Wednesday, January 09, 2013
Obama Viewed As Winner In Tax Fight
First, we have the Pew Research Center survey (taken January 3rd through 6th). This poll showed that 57% of the American public believed President Obama got more of what he wanted from the "fiscal cliff" negotiations, while only 20% said the Republicans got more. And when people were asked if they approved or disapproved of how the president and the Republican leaders handled the negotiations, the president was again the clear winner, with the following numbers:
Washington Post/ABC News Poll (taken between January 2nd and 6th) showed much the same thing. In that survey, about 52% of people approved of the way President Obama handled the negotiations (while 37% disapproved) and only 31% approved of the way Speaker Boehner handled the negotiations (while 51% disapproved).
But the Republicans, especially the teabaggers, seem to think they are being viewed negatively because they lost that fight, and not because of the positions they took. They seem to think the public will back them if they shut the government down over the debt ceiling debate. I think they are wrong. They seem to forget that the public was very displeased when they tried that very thing in 2011 (and it cost the Republicans dearly in the polls -- going from a lead among the public to trailing the Democrats badly). All that fight did was tarnish the Republican brand, and probably contributed to their defeat in the 2012 election.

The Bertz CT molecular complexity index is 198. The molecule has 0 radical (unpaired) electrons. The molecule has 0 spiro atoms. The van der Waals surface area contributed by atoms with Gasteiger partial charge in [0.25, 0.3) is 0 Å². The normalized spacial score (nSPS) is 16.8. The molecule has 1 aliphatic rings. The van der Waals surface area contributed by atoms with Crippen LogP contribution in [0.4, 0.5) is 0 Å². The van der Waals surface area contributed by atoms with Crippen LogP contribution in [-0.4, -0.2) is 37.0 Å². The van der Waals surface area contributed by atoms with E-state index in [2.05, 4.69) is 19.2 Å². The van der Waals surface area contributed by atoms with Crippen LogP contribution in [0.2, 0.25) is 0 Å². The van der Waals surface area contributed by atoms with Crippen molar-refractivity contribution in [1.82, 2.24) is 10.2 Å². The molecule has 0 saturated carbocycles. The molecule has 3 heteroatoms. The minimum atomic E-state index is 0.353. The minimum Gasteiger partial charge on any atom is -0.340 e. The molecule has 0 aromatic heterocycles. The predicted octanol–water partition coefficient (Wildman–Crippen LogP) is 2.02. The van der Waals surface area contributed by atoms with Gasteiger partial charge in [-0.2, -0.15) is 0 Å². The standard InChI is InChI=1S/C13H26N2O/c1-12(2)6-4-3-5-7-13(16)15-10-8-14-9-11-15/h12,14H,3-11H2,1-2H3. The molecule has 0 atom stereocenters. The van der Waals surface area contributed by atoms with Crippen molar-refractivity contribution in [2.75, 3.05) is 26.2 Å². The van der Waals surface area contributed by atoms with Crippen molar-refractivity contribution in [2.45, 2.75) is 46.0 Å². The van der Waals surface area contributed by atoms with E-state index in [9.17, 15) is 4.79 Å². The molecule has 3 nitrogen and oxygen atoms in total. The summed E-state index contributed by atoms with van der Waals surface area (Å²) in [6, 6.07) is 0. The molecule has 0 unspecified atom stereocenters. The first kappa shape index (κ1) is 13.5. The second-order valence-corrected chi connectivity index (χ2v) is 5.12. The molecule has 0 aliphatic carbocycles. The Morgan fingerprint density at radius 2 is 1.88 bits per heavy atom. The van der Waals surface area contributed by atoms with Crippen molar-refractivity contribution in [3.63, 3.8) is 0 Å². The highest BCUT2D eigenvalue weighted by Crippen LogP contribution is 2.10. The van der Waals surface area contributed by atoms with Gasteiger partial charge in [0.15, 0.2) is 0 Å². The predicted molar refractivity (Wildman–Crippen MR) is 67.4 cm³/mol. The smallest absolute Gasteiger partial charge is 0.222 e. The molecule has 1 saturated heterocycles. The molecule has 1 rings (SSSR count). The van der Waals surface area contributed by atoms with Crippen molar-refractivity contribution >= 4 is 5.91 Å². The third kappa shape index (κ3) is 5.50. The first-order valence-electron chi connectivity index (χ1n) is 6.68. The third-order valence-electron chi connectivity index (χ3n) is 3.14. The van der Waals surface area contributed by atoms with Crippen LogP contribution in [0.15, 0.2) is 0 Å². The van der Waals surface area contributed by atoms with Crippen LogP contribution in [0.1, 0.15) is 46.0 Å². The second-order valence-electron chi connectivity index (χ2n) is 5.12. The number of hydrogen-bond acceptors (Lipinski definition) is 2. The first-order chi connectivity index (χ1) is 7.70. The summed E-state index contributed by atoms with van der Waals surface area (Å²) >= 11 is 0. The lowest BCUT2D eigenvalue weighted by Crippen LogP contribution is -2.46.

And there is one more poll the Republicans should take a hard look at -- the latest Rasmussen Poll. The Rasmussen Poll generally favors Republicans and their positions, but it shows the teabaggers (whose policies they are currently pursuing) have fallen out of favor with the American people. Only 8% of the people are now willing to say they are a member of the teabagger movement (while 24% said that in 2010). And only 30% believe that movement is a good thing for this country, while 49% disapprove of the movement (and 21% are undecided).
In following their current policies, designed to appeal to their teabagger base, the Republicans are appealing to a shrinking minority. It might sell OK in their own primaries, but it will not sell in the 2014 general election -- because it brands them as extremists who don't have the good of the country at heart. Personally, I hope the GOP continues down this road, because I believe it is leading that party to irrelevance in every part of the country but the South.